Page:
Congratulations to Frederick Mayor Randy McClement.
On Aug. 4, he made a very public act.
He broke a stalemate on the city’s Board of Aldermen and voted against a proposal that would have given historic status to the brick building at 1781 N. Market St., the old Ebert’s Dairy building that is now home to Monocacy Brewing Co.
If the “historic overlay” had been approved, the brewery would have to submit to the Historic Preservation Commission any proposed changes to the building’s exterior.
Now, there are plenty of arguments on both sides of historic preservation. A certain amount of preservation is needed to preserve the buildings in the downtown historic district, which is one of the chief reasons Frederick is a charming and architecturally coherent magnet for visitors and residents alike.
The old red-brick industrial buildings dotted around downtown, on the east and north side of town also have some attractiveness and uniqueness to them and remind us all of Frederick’s industrial past. Some of that is worth preserving.
But putting historic overlays on every old building can go too far and could deter renovation and rehabilitation, depending on the individual building. The brewery does have a handsome facade, and that might be worth preserving.
But what we liked about the vote most was that the mayor acted, publicly. He took a leadership role.
Fancy that. It doesn’t happen very often, and we wish he would do more of it, honestly.
Now, true to Mayor McClement’s style, he didn’t actually make a public comment when he cast his tie-breaking vote.
That is classic McClement. He doesn’t wield a big stick. He speaks softly. He lets his city staff take the lead on most matters and rarely weighs in publicly.
We’re fighting hard our temptation to use the “leading from behind” phrase that Republicans have used as an unfair cudgel against President Barack Obama ever since the U.S. adventure in Libya.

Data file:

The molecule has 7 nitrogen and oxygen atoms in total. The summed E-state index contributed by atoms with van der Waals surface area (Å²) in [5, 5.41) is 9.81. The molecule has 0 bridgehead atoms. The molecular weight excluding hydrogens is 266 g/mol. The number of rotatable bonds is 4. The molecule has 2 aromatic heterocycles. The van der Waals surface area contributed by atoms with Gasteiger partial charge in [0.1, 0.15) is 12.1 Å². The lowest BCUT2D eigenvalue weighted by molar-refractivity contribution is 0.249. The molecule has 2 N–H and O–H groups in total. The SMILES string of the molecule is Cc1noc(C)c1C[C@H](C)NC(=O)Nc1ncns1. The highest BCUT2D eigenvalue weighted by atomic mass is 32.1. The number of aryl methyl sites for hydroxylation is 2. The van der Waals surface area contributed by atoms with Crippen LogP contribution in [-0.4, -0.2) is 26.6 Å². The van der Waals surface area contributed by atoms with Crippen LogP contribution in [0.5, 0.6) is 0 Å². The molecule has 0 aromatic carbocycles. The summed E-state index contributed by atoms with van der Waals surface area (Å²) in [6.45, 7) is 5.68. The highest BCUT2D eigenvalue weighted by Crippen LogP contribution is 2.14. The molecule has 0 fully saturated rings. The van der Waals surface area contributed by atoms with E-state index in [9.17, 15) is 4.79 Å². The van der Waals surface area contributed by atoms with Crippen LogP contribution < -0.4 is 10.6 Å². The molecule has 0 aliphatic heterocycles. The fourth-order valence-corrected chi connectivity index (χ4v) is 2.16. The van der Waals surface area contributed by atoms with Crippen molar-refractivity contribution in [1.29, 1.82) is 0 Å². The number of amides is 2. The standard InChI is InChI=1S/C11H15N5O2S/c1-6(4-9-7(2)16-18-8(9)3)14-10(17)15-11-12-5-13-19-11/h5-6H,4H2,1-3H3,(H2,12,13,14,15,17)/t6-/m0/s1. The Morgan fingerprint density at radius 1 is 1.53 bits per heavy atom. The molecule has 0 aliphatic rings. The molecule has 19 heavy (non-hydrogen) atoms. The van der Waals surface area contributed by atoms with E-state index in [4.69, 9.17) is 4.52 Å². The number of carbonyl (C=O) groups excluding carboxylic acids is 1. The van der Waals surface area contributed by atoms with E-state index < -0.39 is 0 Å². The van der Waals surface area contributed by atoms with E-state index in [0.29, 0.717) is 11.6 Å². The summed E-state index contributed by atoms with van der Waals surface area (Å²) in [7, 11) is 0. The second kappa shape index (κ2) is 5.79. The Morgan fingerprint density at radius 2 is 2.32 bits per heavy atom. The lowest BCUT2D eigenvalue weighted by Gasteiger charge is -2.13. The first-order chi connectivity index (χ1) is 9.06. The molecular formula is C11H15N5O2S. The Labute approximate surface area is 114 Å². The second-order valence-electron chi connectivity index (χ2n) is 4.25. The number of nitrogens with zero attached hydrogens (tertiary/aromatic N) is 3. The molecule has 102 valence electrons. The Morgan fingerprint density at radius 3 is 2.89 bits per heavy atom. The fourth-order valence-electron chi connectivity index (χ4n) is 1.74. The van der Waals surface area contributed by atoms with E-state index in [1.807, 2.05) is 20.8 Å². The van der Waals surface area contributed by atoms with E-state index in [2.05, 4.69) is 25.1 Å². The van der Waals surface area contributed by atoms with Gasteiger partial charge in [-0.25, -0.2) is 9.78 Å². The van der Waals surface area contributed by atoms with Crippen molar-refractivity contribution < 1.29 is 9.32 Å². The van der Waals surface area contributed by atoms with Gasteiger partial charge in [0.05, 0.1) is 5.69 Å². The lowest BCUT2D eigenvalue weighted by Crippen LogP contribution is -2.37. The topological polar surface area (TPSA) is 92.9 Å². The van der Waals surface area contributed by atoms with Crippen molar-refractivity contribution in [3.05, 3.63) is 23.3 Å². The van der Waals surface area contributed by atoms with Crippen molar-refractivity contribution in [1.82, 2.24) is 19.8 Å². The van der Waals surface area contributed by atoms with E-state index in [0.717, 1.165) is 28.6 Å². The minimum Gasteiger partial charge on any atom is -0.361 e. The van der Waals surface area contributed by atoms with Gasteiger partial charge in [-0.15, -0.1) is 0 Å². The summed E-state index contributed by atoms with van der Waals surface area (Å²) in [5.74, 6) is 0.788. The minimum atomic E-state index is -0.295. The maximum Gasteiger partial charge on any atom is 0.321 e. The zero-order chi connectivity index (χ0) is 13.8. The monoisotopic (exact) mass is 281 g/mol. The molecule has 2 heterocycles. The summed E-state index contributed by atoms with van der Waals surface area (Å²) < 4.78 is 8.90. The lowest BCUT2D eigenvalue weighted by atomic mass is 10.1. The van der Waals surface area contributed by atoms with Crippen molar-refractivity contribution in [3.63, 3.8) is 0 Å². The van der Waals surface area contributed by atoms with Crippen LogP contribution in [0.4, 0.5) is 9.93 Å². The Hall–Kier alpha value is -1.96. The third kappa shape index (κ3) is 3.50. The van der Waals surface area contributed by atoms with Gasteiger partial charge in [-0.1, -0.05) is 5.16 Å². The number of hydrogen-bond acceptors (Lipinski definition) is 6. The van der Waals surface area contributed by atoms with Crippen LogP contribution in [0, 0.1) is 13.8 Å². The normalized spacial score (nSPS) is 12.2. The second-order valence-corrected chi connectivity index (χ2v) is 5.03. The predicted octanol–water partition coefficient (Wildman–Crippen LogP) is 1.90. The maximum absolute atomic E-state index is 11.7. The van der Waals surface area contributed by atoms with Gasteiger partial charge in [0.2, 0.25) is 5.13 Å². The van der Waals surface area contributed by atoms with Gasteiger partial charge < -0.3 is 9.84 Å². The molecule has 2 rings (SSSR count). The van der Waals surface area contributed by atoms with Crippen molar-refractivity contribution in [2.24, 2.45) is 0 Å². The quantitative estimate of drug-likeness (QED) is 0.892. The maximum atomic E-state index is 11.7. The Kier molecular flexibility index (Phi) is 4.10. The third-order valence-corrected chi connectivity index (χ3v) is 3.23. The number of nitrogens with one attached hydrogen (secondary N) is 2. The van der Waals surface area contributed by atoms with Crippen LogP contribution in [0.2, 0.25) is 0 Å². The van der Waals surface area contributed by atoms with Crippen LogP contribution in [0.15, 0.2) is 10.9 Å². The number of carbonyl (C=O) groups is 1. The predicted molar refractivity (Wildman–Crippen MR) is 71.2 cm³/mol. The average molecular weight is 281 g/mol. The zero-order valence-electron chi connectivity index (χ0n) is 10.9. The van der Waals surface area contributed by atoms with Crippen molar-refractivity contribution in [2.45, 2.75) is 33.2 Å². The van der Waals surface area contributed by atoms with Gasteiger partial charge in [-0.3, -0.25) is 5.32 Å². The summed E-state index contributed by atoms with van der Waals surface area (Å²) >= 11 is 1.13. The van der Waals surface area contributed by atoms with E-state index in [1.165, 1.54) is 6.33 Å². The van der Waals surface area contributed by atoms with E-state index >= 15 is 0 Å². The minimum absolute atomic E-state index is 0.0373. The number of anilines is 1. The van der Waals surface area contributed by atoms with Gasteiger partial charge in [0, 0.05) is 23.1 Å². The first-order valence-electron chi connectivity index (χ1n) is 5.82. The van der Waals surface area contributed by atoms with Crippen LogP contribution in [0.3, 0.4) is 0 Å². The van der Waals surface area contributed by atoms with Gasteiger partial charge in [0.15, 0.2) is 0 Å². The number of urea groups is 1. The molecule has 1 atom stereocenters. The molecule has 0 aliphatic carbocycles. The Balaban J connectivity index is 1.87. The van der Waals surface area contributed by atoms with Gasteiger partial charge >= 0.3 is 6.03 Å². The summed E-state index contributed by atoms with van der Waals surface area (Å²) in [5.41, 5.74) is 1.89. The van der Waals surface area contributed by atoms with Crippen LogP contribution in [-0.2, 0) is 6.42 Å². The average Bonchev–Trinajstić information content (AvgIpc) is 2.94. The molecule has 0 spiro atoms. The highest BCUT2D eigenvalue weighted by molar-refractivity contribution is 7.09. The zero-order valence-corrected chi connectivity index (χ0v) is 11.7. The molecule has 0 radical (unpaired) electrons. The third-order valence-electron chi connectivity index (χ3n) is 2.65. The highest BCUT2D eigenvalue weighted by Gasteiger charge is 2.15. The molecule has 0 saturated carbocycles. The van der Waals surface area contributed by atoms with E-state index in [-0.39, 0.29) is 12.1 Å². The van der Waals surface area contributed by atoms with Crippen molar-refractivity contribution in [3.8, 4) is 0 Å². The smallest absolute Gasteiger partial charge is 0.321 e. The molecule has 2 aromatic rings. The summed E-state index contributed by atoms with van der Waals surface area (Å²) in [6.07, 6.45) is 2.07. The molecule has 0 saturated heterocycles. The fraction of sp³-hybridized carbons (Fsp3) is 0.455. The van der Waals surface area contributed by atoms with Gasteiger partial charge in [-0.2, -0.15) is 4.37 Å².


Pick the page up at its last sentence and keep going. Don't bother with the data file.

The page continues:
But McClement’s style does remind us of that stereotype. He never seems to be out front on an issue, even though he may be active behind the scenes. We think he needs to be more out in front on issues.
Part of the job of being a leader — whether county executive, mayor or governor — is you have to be willing to take the brickbats from naysayers, earn a few bruises from being out in the public arena, take your hits and show people you can move beyond them.
We wish the mayor would do this on the proposed downtown hotel project, for example. He has largely left it up to his economic development director, Richard Griffin, to take all the heat from opponents of that project. Or he has left the explanation of the need for the project to its coalition of proponents — the Downtown Frederick Partnership, the Tourism Council, the Frederick Chamber of Commerce or the editorial pages of this newspaper, which is owned by members of the Randall family, some of whom also own the parcel on which the hotel might one day be built.
Now, before people start to squawk that we’re only writing this because we have a financial interest in the hotel project, grow up. This family would support such a project regardless of whether it owned the property or not. All of the Randalls believe that developing downtown in a proper way is good for the city and for the county.
But why can’t Mayor McClement be out front on the hotel project, or any number of other issues? The blight downtown, the Hargett Farm regional park and how to pay for it, are a couple that spring to mind.
These are major issues, and people want to know that their leader, the guy they elected, is in there getting his hands dirty, fighting for what he wants and for what the city needs. Part of leadership is being the public face of the city. Sure, you won’t win every battle, but people will respect you more, even if you lose a few rounds, and live to fight another day.
This story has been updated. The previous version incorrectly stated that McClement declined to answer when asked by a reporter after the meeting to explain his vote. The reporter did not approach him for comment after the meeting.